How to Say Wife in Japanese

The “standard” word for wife in Japanese is 奥さん (okusan). However, there are actually many different ways to say wife in Japanese. Which one you use will depend on who you are talking to. In this article, we’ll look at the many ways to say wife in Japanese and how to use each one correctly. 

1. 妻(Tsuma)- My Wife

The word 妻(tsuma) is one of the most common terms for wife in Japanese. However, be careful about how you use it: you only use tsuma to refer to your own wife. 

For this reason, Japanese people often leave out possessive pronouns such as 私の (watashi no) or 僕の (boku no) when referring to their wives. “My” is already implied in the word 妻. This doesn’t mean it’s improper grammar to include a possessive pronoun; it simply isn’t necessary to do so.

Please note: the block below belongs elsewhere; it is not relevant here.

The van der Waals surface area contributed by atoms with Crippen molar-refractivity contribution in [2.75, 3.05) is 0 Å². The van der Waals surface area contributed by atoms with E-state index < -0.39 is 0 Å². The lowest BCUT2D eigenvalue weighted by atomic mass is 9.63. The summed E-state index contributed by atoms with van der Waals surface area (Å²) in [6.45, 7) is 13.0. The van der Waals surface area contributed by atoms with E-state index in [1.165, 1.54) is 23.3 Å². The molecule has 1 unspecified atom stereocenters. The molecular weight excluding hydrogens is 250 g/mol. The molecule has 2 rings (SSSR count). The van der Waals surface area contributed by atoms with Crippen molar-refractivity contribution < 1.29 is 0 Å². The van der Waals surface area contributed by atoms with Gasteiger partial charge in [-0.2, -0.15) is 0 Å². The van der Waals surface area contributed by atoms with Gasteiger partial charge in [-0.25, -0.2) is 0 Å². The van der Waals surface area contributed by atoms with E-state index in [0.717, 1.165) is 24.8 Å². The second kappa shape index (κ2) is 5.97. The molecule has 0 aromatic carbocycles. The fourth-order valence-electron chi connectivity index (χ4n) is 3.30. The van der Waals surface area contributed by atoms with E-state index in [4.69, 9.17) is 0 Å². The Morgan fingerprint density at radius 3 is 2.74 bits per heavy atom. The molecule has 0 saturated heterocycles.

Examples:

  1. I gave my wife chocolate for White Day. 妻のホワイトデープレゼントはチョコレートにしました。 (Tsuma no howaito dee purezento wa chokoreeto ni shimashita.
  2. My wife just left to go shopping. 僕の妻はさっき、買い物に行きました。 (Boku no tsuma wa sakki, kaimono ni ikimashita.

2. 奥さん(Okusan)- Wife, Ma’am

As mentioned previously, 奥さん (okusan) is the most common term for wife in Japanese. The word has a patriarchal history to it, as the kanji indicates the inner part of one’s house where a wife was expected to stay.

In modern times, there is no such nuance. Okusan simply means wife or married woman. It can be used to refer to one’s own wife—using a possessive pronoun such as watashi no or boku no would be recommended to avoid confusion. It is most commonly used to refer to someone else’s wife.  

Okusan can also be used to address a married woman in polite conversation. The honorary suffix -様 (-sama) might be added depending on the formality of the situation. Despite its archaic roots, okusan has become the most common and pliable word for wife in Japanese.

Examples:

  1. How is your wife these days? あなたの奥さんは元気にしてますか? (Anata no okusan wa genki ni shitemasu ka?
  2. Please sign this line, Ma’am. 奥様、こちらの欄にご署名をお願いいたします。 (Okusama, kochira no ran ni go shomei o onegai itashimasu.